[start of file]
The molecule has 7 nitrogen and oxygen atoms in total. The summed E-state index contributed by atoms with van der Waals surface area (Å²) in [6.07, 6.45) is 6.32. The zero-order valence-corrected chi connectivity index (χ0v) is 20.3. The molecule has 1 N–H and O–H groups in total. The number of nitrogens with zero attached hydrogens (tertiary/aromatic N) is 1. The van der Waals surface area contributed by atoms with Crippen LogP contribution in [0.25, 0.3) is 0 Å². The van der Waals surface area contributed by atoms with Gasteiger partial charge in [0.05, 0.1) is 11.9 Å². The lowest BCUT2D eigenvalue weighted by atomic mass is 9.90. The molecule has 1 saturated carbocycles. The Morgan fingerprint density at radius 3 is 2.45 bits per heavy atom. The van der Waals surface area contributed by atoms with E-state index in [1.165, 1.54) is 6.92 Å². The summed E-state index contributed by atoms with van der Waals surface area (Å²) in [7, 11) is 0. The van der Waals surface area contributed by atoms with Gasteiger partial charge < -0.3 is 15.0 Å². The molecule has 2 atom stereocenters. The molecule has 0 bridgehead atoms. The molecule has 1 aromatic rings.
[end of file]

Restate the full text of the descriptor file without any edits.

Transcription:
The molecule has 7 nitrogen and oxygen atoms in total. The summed E-state index contributed by atoms with van der Waals surface area (Å²) in [6.07, 6.45) is 6.32. The zero-order valence-corrected chi connectivity index (χ0v) is 20.3. The molecule has 1 N–H and O–H groups in total. The number of nitrogens with zero attached hydrogens (tertiary/aromatic N) is 1. The van der Waals surface area contributed by atoms with Crippen LogP contribution in [0.25, 0.3) is 0 Å². The van der Waals surface area contributed by atoms with Gasteiger partial charge in [0.05, 0.1) is 11.9 Å². The lowest BCUT2D eigenvalue weighted by atomic mass is 9.90. The molecule has 1 saturated carbocycles. The Morgan fingerprint density at radius 3 is 2.45 bits per heavy atom. The van der Waals surface area contributed by atoms with E-state index in [1.165, 1.54) is 6.92 Å². The summed E-state index contributed by atoms with van der Waals surface area (Å²) in [7, 11) is 0. The van der Waals surface area contributed by atoms with Gasteiger partial charge < -0.3 is 15.0 Å². The molecule has 2 atom stereocenters. The molecule has 0 bridgehead atoms. The molecule has 1 aromatic rings.